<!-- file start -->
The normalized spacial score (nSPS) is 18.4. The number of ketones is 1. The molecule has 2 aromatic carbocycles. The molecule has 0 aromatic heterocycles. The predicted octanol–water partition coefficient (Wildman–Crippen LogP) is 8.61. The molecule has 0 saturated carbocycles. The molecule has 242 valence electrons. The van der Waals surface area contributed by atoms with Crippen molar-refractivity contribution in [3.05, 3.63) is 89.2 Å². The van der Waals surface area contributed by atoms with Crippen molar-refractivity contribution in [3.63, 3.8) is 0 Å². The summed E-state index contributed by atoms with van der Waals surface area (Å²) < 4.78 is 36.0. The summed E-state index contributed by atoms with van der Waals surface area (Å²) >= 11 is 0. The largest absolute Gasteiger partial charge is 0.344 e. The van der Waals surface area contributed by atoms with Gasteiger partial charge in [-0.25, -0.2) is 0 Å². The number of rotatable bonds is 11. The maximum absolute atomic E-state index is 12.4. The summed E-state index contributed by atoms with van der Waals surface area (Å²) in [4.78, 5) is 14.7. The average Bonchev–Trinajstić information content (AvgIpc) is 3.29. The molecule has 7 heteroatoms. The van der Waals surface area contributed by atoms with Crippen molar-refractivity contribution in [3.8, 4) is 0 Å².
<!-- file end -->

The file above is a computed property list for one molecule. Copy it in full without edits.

The normalized spacial score (nSPS) is 18.4. The number of ketones is 1. The molecule has 2 aromatic carbocycles. The molecule has 0 aromatic heterocycles. The predicted octanol–water partition coefficient (Wildman–Crippen LogP) is 8.61. The molecule has 0 saturated carbocycles. The molecule has 242 valence electrons. The van der Waals surface area contributed by atoms with Crippen molar-refractivity contribution in [3.05, 3.63) is 89.2 Å². The van der Waals surface area contributed by atoms with Crippen molar-refractivity contribution in [3.63, 3.8) is 0 Å². The summed E-state index contributed by atoms with van der Waals surface area (Å²) < 4.78 is 36.0. The summed E-state index contributed by atoms with van der Waals surface area (Å²) >= 11 is 0. The largest absolute Gasteiger partial charge is 0.344 e. The van der Waals surface area contributed by atoms with Gasteiger partial charge in [-0.25, -0.2) is 0 Å². The number of rotatable bonds is 11. The maximum absolute atomic E-state index is 12.4. The summed E-state index contributed by atoms with van der Waals surface area (Å²) in [4.78, 5) is 14.7. The average Bonchev–Trinajstić information content (AvgIpc) is 3.29. The molecule has 7 heteroatoms. The van der Waals surface area contributed by atoms with Crippen molar-refractivity contribution in [3.8, 4) is 0 Å².